As an employee, you have the right to a safe work environment free from hazards that can cause injury or illness. While not all dangers are clear, your employer has an obligation to correct known hazards and any that have a potential to injure someone.
If you are injured on the job, you have the right to seek compensation through workers’ compensation benefits. You also should familiarize yourself with your workplace safety rules and regulations – regardless if you have been injured. Knowing your rights could protect you in the event you become injured later too.
Illinois Occupational Safety and Health Administration – and How It Affects Your Chicago Area Workplace
Illinois created their extension of OSHA in 2009 as part of their Illinois Department of Labor (IDOL). Currently, the central office for Illinois OSHA is in Springfield, and the program covers state and local government workers in the state. Federal government workers are not included within the Illinois OSHA guidelines. This includes those employed by the United States Postal Service or civilian workers employed by military bases in the state.
You may assume that Illinois OSHA governs your workplace, but you must note that Illinois has not yet adopted a workplace safety and health regulation rule for any private sector. Therefore, your workplace falls under the general guidelines and regulations of OSHA – not Illinois OSHA. If, however, you work for the state of Illinois, then your controls would fall under Illinois OSHA.
What Rights Do Non-State Employed Workers Have?
As a worker in the private sector, you are still protected under the federal OSHA guidelines. Essentially, anyone employed has the right to a safe work environment, and OSHA requires that all employers create a work environment that follows their standards and are free of any potential hazards.
Just some rights private-sector workers have:
Receiving Training (Required by OSHA Standards)
Employers are required to provide training at no cost to their employees to ensure workplace regulations are followed. These training requirements include:
- Training all employees on any chemicals that they may be exposed to during their employment and the proper handling and protection from those hazards. Employers must also have a Chemical Hazard Communication program, label all chemicals, and have material safety data sheets (MSDS) in an accessible, public area. You must be trained on any health complications associated with those chemicals, and your employer must make it clear what they are doing to keep you safe.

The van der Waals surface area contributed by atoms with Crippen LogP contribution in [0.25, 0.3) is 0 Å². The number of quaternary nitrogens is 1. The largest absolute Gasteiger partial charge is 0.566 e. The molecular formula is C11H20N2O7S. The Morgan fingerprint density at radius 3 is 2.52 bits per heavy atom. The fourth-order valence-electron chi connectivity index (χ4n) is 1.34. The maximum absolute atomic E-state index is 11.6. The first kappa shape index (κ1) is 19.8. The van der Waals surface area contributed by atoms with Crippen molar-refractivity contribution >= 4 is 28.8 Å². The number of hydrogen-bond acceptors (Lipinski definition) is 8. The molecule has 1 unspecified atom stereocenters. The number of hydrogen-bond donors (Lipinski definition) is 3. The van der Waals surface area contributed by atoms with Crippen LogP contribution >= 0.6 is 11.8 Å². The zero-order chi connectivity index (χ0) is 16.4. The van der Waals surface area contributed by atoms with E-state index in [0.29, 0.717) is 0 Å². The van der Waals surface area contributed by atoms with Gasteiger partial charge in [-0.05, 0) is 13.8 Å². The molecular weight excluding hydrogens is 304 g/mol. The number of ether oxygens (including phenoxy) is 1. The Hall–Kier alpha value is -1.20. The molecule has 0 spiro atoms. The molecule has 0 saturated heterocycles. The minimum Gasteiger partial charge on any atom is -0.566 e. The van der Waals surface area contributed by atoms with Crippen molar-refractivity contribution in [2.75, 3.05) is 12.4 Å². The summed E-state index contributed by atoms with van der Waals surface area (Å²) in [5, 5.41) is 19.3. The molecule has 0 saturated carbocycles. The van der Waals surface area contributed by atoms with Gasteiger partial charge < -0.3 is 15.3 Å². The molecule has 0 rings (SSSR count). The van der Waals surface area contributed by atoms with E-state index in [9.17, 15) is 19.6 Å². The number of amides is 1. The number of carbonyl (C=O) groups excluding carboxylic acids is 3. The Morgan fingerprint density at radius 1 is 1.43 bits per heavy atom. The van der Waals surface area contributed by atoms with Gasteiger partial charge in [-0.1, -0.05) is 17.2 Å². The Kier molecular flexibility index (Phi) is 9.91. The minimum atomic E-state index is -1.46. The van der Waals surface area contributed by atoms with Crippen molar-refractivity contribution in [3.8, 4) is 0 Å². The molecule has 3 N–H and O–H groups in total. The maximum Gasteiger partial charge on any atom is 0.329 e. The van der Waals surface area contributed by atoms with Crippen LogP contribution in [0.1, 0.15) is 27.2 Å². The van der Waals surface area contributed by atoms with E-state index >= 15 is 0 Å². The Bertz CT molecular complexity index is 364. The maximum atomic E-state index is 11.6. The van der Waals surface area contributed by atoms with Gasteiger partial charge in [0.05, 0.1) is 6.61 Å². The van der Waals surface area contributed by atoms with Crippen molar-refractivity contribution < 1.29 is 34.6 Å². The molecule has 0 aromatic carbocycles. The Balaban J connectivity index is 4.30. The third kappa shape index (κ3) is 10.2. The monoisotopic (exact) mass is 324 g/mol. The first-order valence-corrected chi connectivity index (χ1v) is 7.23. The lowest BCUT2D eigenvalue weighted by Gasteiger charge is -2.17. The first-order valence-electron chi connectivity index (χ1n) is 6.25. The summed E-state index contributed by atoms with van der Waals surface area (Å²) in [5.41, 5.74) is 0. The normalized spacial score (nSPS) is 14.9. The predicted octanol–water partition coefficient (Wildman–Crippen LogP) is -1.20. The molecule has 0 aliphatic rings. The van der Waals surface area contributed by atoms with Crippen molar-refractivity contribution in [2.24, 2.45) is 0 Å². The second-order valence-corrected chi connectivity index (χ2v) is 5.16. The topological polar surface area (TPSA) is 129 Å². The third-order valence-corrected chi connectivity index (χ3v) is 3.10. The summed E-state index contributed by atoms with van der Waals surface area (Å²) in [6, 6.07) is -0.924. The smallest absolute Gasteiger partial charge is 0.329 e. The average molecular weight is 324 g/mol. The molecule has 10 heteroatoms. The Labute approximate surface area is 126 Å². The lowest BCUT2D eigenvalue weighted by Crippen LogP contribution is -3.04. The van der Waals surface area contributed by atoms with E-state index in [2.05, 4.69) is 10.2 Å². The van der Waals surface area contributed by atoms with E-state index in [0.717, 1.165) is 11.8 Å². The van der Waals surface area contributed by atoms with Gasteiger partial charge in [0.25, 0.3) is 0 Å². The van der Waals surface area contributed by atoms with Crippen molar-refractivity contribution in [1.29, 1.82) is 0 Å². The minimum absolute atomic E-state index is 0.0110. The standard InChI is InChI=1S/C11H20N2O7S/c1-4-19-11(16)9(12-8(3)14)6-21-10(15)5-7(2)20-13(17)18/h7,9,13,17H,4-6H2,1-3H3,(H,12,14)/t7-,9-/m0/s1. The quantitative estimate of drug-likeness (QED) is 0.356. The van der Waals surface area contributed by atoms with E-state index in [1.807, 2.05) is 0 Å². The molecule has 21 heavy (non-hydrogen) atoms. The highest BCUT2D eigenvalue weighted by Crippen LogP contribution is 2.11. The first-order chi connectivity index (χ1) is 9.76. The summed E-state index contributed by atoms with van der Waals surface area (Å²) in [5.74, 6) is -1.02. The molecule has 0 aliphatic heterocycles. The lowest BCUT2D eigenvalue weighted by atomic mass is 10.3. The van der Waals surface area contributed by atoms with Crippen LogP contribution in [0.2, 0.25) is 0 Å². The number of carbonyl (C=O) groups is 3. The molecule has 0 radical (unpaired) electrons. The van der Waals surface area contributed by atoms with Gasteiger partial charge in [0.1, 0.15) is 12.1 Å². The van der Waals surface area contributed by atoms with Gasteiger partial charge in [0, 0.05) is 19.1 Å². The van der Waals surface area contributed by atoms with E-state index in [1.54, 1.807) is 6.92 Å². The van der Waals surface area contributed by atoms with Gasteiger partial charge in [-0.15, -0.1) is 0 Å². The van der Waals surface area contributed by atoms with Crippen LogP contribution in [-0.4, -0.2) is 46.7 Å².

- Health and safety standards your employer must follow must also be presented to you during your training. This includes unique rules such as how to handle bloodborne pathogens, lockout-tagout, confined spaces, and construction-related hazards.
Ability to Request Information Regarding Standards and Injuries
- Safety and Health Standards: You can request information from your employer about the chemicals they use and tests they have done to protect you from hazardous chemical, radiation, and noise levels.
- Copies: You can request copies of standards, rules, regulations, and other OSHA standards (including statewide standards) your employer must follow. Typically, employers keep these copies available in a public area but should also allow workers to request private copies.
- Exposures: You should be able to request records on exposure. Employee status and health information will not be released, but statistics and unprotected data can be requested.
- Injuries and Illnesses: You can also request information about the logs of any injuries and illnesses, but you may need an authorized representative to do so for you – such as a workplace injury attorney.
- The Existence of Records: If you suffer an exposure or workplace injury, your employer must notify you when those records are available and their location. They must also give you these records within 15 days of your initial request to receive copies.
Requests of Action
You have the right to request that your employer takes action if you see a hazard or any violation of OSHA regulations. Request in writing and keep official copies so that if your employer does not correct these hazards, you have proper documentation.
All employees have the right to file a complaint and request that OSHA step in to correct any known workplace hazards or conduct an inspection. If you believe there are serious violations, you have several options for reporting the violation, including:
- Filing the complaint online
- Writing to OSHA
- Using OSHA’s reporting line
- Faxing in your request
If you want an official OSHA inspection, you must request one from the local OSHA office.
Lastly, if you do make a complaint, you have the right to request that your name be kept confidential.
What about State Employees?
Most of Illinois OSHA regulations follow the practices of federal OSHA. In fact, they have adopted all OSHA standards as part of their 29 CFR that includes general industries, shipyards, and construction. Illinois has a unique approach to recordkeeping for OSHA, which it requires all state governments and local governments to adhere to.
What If I’m Injured at Work?
If you are working in Illinois and you are injured on the job or you suspect that an OSHA violation caused your injury, it is best that you speak to a workplace injury attorney.
Not only will you need the assistance with your workplace compensation, but you may need help filing your OSHA complaint to protect other employees still working.
Speak with an attorney from Jacobs Law, LLC today to explore your options. Our team is here to help you get through your workplace injury, report violations, and ensure you receive fair compensation.